Are you constipated?

Chronic constipation is a very common problem. I see patients with stomach and bowel problems all the time and constipation is high on their list of complaints. Usually, it has been present for many years. We usually tell patients with chronic constipation to take high fiber diet, do regular exercise and drink plenty of fluids. But what really works for constipation?

Let us start by defining what chronic constipation is. Unfortunately, there is no simple definition. Most people complain of constipation if they do not have a bowel movement for a few days or if they have difficulty emptying. Generally speaking, constipation is defined as having a bowel movement fewer than three times a week. The bowel movements are usually hard, dry, and small in size.

We do not need a daily bowel movement to be healthy. We do not have to spend money on bowel cleansing with laxatives and enemas to get rid of so called toxins. Daily bowel movements are not important for overall health.

As part of my research for this column, I came across an article in the American Journal of Medicine (AJM) titled: Constipation in the Primary Care Setting: Current Concepts and Misconceptions. The article reviews what works and what does not work in patients with chronic constipation. Here are some important points discussed in the article.

Regular exercise, high fiber diet and fluids are good choices for a healthy life style. But if one of these choices is missing in your life then it would not be a major factor in causing chronic constipation.

High fiber diet increases stool weight and frequency in healthy individuals and decreases the time it takes for the stool to travel to the rectum. Increase intake of fiber has shown to help some chronically constipated individuals. High fiber diet does not help patients who have irritable bowel syndrome where constipation is the dominant symptom, patients who have slow large bowel transit time or have problem with emptying the rectum due to muscle weakness. That means all constipated patients will not benefit from high fiber diet.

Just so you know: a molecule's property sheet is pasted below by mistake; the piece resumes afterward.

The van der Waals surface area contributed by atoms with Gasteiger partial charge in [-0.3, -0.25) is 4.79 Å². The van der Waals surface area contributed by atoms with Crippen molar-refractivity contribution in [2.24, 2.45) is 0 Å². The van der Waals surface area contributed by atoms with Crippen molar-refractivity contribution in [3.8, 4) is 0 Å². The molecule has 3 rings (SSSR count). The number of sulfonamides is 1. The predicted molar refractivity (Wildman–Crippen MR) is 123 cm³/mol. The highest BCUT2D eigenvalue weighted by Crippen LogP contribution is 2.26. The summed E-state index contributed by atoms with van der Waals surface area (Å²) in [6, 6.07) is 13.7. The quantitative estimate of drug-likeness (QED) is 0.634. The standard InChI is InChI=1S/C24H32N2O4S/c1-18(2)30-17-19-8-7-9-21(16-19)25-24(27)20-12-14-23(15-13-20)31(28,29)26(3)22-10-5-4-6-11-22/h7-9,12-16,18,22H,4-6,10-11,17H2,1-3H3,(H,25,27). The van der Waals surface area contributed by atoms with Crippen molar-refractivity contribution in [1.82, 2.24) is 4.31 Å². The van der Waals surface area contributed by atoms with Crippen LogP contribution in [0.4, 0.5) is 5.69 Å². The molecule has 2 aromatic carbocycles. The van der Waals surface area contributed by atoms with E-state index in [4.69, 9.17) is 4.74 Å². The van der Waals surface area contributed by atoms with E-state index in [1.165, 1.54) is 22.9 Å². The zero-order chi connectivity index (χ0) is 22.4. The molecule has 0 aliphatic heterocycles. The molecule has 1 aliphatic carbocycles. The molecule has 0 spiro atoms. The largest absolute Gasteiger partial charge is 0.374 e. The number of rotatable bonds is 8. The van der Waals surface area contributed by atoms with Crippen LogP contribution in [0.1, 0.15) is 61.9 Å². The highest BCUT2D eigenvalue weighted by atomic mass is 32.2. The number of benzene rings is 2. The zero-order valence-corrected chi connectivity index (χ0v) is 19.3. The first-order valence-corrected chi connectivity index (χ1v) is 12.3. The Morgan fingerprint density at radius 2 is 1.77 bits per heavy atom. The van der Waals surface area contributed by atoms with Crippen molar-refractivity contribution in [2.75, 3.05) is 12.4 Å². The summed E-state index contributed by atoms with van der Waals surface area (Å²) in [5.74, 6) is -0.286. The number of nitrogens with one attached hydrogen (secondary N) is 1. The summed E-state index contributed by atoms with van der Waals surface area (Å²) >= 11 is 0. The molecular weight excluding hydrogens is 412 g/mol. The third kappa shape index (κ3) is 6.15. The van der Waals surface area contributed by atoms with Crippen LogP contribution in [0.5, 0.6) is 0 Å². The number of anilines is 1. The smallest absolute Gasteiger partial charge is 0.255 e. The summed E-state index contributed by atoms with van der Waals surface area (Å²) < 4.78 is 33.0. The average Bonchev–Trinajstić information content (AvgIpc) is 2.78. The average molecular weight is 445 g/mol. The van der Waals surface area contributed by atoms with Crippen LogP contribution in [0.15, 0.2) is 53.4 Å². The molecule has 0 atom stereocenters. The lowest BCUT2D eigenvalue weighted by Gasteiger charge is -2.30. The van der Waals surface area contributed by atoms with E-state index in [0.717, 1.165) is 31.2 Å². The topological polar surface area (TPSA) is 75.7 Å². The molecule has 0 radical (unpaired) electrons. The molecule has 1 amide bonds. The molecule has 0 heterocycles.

What about fluid intake and exercise? The article says that adequate fluid intake and regular exercise improves general health but there is no evidence to support the use of these measures in treating constipation

What about the laxatives? Laxatives are among the most widely used medications in Western countries, says the AJM article. Laxatives are designed to increase the frequency and ease of bowel movement. They are easily accessible and sometimes abused as most of them can be purchased over-the-counter. There are three categories of laxatives:
-Bulk agents: psyllium, methylcellulose, Calcium polycarbophil
-Osmotic agents: polyethylene glycol, lactulose, sorbitol, glycerine suppositories magnesium citrate, magnesium sulfate
-Bowel stimulants: bisacodyl, senna

Bulk agents like psyllium work in similar fashion to high fiber diet. Studies have shown that osmotic laxatives like lactulose, sorbitol and polyethylene glycol are effective. Stimulant laxatives are also effective in many patients with constipation, although certainly not all. Except for bloating and flatulence, laxatives have few side effects. Once daily dosage should be encouraged for better compliance. There is no evidence to support the belief that stimulant laxatives like senna can damage colonic nerves if chronically used.

The article says that although tolerance to laxatives has not been studied extensively in humans, it seems to be uncommon in the majority of laxative users. Tolerance to stimulant laxatives occurs in patients who have constipation due to slow transit time and whose colons have poor neurological function. Can you get addicted, habituated or dependent on laxatives? The answer is no. Most laxatives are not absorbed in the system so there is no risk of addiction.

So, high fiber diet, adequate fluid intake, regular exercise and psyllium should work for most patients with chronic constipation. If you are resistant to these measures then you can add something like lactulose or a stool softener. If that does not work then add senna.

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